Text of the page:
Call and Response

Christian Marclay, Steve Beresford

add to cart
$30.00

hardcover, 10 × 7.75 in.
48 pages, full color
978-1-938221-30-9
published in 2022

PDF Press Release

Known for his ability to locate music and sound in the most unexpected contexts, artist Christian Marclay began photographing the emptied London streets when the world shut down in the spring of 2020. He found the quiet—the absence of all city sounds—both haunting and peaceful. On his daily walks, he began to imagine that there might be music in the landscape. He snapped a photo of an iron gate adorned with decorative white balls as it reminded him of a musical score, sent it to his friend, the composer Steve Beresford, and asked: “How would this sound on the piano?” Beresford responded with a recording. Over the course of that spring, they connected virtually across the locked-down city: Marclay took more photographs which inspired Beresford to write more music.

In his introduction, Marclay writes, “I realized that all my pictures were of enclosures: gates, fences, windows, closed stores. A view of the world behind barriers.” The music both embodies and serves as counterpoint to these images of confinement, expanding space and, in its notation, reconfiguring the visual correspondences between image and sound.

Collecting twenty of Marclay’s photographs with twenty of Beresford’s scores, Call and Response reproduces the pairs of images and scores chronologically in an elegant, pared-down, and tactile volume reminiscent of a music notation book. Particularly for those who cannot read music, they are magical pairings in which the imagination fills the quiet and the eye conducts the music. For those who can hear Beresford’s scores, they reveal the possibilities of the musical imagination translating the visual world into the aural. In both cases, Call and Response is one answer to the question of how to connect in a world of dislocation and isolation.

events

October 29, 2022: Small Publishers Fair in London: Bookartbookshop hosts a celebration of Call and Response and Steve Beresford will be there to sign books.

October 24, 2022: At the Ikletik Art Lab in London: Steve Beresford and Xenia Pestova Bennett perform excerpts on two pianos, toy objects and electronics.

June 26, 2022: Book launch at the Vortex Jazz Club in London: A conversation with Christian Marclay and Steve Beresford, along with a performance of the scores by Pat Thomas.

about the authors

Visual artist and composer CHRISTIAN MARCLAY (b. 1955) is renowned internationally for his playful, experimental fusion of sound, video, collage, performance, and sculpture. Winner of the Golden Lion at the 54th Venice Biennale in 2011 for his 24-hour video The Clock, Marclay is a pioneering artist who locates sound, music, and sensory experience in environments and media that one might never consider auditory. His most recent solo exhibition was at the Museum of Contemporary Art Japan in 2021, and another opens at Centre Pompidou in fall 2022.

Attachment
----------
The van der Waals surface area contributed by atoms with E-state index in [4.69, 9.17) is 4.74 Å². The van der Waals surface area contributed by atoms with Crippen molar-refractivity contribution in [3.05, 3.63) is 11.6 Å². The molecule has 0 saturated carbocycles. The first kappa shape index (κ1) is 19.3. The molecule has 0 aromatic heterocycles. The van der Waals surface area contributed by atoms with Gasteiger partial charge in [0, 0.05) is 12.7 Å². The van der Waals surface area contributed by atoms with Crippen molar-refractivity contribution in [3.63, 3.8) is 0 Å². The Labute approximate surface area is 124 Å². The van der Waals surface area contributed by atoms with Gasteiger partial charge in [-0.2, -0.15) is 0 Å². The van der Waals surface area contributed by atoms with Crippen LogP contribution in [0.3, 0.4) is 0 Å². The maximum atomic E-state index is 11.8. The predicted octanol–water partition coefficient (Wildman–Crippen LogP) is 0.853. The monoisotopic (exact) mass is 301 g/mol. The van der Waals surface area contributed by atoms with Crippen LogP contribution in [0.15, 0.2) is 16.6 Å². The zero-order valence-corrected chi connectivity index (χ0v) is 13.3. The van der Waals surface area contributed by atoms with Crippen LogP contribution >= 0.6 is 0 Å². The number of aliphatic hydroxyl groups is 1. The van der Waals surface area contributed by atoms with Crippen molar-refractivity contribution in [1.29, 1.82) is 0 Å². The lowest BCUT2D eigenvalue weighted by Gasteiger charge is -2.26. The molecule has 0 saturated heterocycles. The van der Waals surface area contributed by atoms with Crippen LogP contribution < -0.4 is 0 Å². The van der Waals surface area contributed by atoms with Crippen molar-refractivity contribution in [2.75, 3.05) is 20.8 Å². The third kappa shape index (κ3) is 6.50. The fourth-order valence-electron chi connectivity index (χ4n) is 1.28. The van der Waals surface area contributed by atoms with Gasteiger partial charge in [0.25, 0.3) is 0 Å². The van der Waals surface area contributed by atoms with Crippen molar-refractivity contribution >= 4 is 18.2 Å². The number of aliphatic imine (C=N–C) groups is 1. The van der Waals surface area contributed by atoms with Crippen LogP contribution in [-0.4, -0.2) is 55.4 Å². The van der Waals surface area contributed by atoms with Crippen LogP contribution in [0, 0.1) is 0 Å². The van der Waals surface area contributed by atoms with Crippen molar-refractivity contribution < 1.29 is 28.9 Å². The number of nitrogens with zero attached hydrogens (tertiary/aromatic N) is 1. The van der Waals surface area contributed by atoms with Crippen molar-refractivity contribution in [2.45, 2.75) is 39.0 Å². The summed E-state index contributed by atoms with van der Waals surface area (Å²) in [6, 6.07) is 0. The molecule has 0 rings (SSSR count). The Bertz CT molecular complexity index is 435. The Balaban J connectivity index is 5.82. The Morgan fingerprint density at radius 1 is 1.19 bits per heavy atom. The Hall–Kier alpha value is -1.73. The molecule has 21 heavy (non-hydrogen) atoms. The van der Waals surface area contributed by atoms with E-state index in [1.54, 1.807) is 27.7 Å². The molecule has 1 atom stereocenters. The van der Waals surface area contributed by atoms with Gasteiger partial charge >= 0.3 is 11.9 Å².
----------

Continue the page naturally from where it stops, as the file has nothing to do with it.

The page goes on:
STEVE BERESFORD (b. 1950) is a British multi-instrumentalist (including the euphonium and various toy instruments) and composer with an extensive discography who has collaborated frequently with artist Christian Marclay, lectured on and performed works by John Cage, worked with pop artists like Ray Davis, The Slits, and The Flying Lizards, and was a member of the legendary Portsmouth Sinfonia. With Blanca Regina, he is part of Unpredictable Series, which produces events and sound and video recordings of experimental music and art.

press

Each of Marclay’s 20 numbered photos is diary entry-like: no titles, just the dates he took them. Here you have railings, grey abstract shapes on the windows of commercial buildings, neatly stacked boxes obscured behind glass, and a row of beverages on a shopfront … The only human presence, the only human eye, is the photographer’s barely visible reflection in a window … Marclay could be the ghost of a city worker, or a glitch in a set of CAPTCHA images. Marclay’s buildings come across like relics here, echoing a past London owned by city workers and tourists. As with Beresford’s solemn pauses, we are anticipating the return of the past … Lockdown restrictions gave boredom and the act of waiting a new moral significance. Call and Response is a testament to how these measures provided artists with a new set of creative conditions.
—Lottie Brazier in Elephant

More reviews at AnOther, Wallpaper, and The Wire.

see also

Books

Diary: How to Improve the World (You Will Only Make Matters Worse)John Cage

Edited by Joe Biel and Richard Kraft with an afterword by David W. Rose

Books

PhotostatsFelix Gonzalez-Torres

Edited by Richard Kraft and Lisa Pearson with writings by Mónica de la Torre and Ann Lauterbach

Books

MemoryBernadette Mayer


✼ not stones, not stale bread:

“Not an object or a text but a name, a spirit: Jean Brown … The name ‘Jean Brown’ itself was, for me, the conduit of Howe’s “mystic, documentary telepathy.” When her name appeared on a citation, I sensed that this object or book had been carefully selected, cared for, considered, held.”

[...]
0

Quantity: 0 Items: 0
The Cart is Empty
$0.00
$0.00